I actually think you can get away with poorer/cheaper lenses on the larger sensor bodies.

The lens doesnt have to be as fast or as sharp.
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Post by Cirrus888 »

<iframe src="https://www.flickr.com/photos/khhd90/11974625416/player/ed1c51ffb0" height="534" width="800" frameborder="0" allowfullscreen webkitallowfullscreen mozallowfullscreen oallowfullscreen msallowfullscreen></iframe>

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Cirrus888
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Post by Cirrus888 »

All taken with the D800 at F/9, 5 different lenses but which one is which without looking at metadata? Straight out of camera body.

The 5 lenses are (not in order):

Nikon 24-85 f/2.8-4
Tamron 24-70 f/2.8
Nikon 35 DX F/1.8
Nikon 35 F/2.0D
Sigma 35 F/1.4

The price range is cheap to expensive.
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Stevie G
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Post by Stevie G »

That fourth gives the widest. Don't like the vignette on the third one! Is that the effect the DX lens has on the full frame D800?

The first looks lacking a bit of colour in the sky compared to the others - I presume none have been fixed in lightroom?
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Stevie G
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Post by Stevie G »

Just want to add.... some of you guys have some absolutely stunning photos on your link pages. All quite different but all fantastic and genuinely awe inspiring!
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Cirrus888
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Post by Cirrus888 »

Stevie G wrote:That fourth gives the widest. Don't like the vignette on the third one! Is that the effect the DX lens has on the full frame D800?

The first looks lacking a bit of colour in the sky compared to the others - I presume none have been fixed in lightroom?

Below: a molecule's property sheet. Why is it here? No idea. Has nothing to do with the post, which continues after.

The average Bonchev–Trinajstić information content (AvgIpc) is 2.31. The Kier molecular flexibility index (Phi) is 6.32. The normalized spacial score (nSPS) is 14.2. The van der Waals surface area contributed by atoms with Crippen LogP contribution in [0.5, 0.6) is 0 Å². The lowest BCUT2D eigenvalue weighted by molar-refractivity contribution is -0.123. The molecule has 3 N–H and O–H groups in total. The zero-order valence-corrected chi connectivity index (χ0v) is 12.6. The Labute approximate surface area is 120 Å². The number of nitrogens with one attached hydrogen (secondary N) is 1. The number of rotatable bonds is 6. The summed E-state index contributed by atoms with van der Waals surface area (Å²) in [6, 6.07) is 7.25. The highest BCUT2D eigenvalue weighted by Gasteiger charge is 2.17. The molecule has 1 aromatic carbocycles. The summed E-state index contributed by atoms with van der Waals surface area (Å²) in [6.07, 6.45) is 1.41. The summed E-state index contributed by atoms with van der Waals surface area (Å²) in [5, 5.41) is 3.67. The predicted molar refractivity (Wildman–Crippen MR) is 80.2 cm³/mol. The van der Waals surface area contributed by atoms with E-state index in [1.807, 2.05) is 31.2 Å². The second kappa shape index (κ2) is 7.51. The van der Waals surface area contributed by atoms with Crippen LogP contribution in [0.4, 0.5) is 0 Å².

Yeah all lenses are slightly different in how wide or narrow they are but all were taken at 35mm.

The one with the vignette is indeed the DX lens and generally the vignetting is more pronounced but it depends on the lens. This is also the cheapest lens and the edges can be cropped. Otherwise it's just as sharp as the rest. None were processed and each lens will have their own colour rendition.
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Woz
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Post by Woz »

To be fair though, if you're going to pick the optimum way to use any lens, it's going to be at a moderately small aperture like F9 and with a zoom it'll be in the middle of its range.

Try opening them all up as wide as possible and then you'll probably see softness at the corners of the weaker lenses.
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Post by Cirrus888 »

Don't get me wrong I love my sigma and my tamron (my most expensive lenses together with the Nikon 80-200mm), it's just that I continually read about people poo pooing cheap lenses when in actual fact the differences are small. The one thing that expensive lenses do share is bloody weight. I hate carrying them.

I will try and do a 35mm night one at the lenses respective widest apertures. F/1.4, F/1.8, F/2.0, F/3.2 and F/2.8 later.
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Post by Cirrus888 »

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Post by Cirrus888 »

Looking at the night pictures at their respective widest apertures, you will see that the older lenses suffer the most while the more expensive lenses offer better sharpness and coma control. If you can't see the difference, then just go with the cheaper lenses. If I stopped it all down they would offer similar results in the dark too.
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Stevie G
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Post by Stevie G »

So am I understanding this correctly.... if as the sensor on an APS-C is approximately 1.5 smaller than a full frame an APS-C needs a lens with a focal length of 1.5 lower to get roughly the same size photo?

So a 10-20 lens on an APS-C would give similar size pictures across its range to a 15-30 focal length full frame lens?

Slowly getting there but still need to make decisions on whether FF or cropped, and also on how important physical size is.